Certainly no effort has been spared to ensure the third scenario prevailed. Words like ‘masterstroke’ and ‘surgical strike’, now purified and infused with patriotism, were used ad nauseam. There was also a great deal of the counselling of patience. I have lost count of the number of times the ‘no gain without pain’ expression was let loose on the unsuspecting public.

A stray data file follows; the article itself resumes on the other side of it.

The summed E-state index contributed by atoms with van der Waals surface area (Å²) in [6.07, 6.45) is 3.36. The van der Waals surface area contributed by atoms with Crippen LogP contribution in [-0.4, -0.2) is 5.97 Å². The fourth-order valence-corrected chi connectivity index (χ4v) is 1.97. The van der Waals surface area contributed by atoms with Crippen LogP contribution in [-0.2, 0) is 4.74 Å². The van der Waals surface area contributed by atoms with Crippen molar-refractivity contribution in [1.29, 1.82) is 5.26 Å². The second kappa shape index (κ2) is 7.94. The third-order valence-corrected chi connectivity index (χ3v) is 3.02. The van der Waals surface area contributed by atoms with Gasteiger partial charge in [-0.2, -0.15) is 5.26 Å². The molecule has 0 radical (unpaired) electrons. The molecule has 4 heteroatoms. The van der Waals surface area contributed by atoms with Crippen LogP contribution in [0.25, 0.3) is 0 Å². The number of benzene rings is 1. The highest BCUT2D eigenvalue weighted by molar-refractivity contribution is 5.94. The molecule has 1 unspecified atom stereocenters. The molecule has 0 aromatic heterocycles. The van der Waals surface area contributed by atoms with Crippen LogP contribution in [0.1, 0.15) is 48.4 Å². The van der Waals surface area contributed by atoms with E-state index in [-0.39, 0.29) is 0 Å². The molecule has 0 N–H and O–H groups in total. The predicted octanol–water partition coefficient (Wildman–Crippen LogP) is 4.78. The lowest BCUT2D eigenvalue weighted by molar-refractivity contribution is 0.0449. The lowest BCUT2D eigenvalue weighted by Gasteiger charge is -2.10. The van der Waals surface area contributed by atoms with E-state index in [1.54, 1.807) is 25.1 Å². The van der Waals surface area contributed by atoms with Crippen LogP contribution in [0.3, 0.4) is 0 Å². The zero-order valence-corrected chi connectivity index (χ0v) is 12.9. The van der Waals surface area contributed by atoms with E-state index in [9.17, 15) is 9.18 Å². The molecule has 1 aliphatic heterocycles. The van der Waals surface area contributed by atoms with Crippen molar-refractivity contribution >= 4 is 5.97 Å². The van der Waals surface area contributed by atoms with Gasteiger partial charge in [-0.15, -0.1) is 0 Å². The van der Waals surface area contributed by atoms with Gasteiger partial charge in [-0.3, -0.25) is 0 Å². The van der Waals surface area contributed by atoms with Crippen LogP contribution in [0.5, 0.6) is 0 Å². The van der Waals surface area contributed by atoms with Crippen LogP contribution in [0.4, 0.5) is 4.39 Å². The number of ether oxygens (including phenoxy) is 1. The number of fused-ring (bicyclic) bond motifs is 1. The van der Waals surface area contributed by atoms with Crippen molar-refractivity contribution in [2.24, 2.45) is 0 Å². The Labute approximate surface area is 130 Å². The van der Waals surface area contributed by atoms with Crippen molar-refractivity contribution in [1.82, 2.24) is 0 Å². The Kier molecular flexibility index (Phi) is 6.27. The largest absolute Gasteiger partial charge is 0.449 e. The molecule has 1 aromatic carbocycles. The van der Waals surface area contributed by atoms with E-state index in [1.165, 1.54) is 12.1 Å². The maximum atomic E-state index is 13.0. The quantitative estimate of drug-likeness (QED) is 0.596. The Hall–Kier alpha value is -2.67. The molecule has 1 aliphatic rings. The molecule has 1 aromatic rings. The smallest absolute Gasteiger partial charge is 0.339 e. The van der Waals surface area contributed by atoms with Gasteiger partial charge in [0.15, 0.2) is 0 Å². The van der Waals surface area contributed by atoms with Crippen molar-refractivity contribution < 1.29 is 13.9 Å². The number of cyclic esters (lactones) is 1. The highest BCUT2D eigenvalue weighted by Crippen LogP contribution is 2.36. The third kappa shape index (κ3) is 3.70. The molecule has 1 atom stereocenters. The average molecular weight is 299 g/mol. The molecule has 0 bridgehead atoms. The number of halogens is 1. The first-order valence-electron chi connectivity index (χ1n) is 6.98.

Such versification apart, big ticket poet laureates were also wheeled in, the likes of Prasoon Joshi, whose paean to demonetisation figured prominently in the media. ‘Ek sachch kadam utaya hain… Mera desh aaj muskhaya hain’ (‘A true step has been taken… My nation is smiling today’) with the hurrah girls and boys in the media enthusiastically rising to recite. Hmmm… where have we heard this cadence before? Yes, “Main desh nahin jhukne doonga” (I will not allow my nation to bow before anyone), from another Joshi song that became the BJP’s anthem during the Modi election campaign of 2014. The more things change, the more they remain the same for this party and its leader it seems. This also holds true for impromptu public opinion polls with pre-determined outcomes – another old stratagem to win the opinion war. “Over 90% of Indians welcomed demonetisation?” How can you ever doubt that when a minuscule percentage of smartphone owners are now deemed “we, the people”.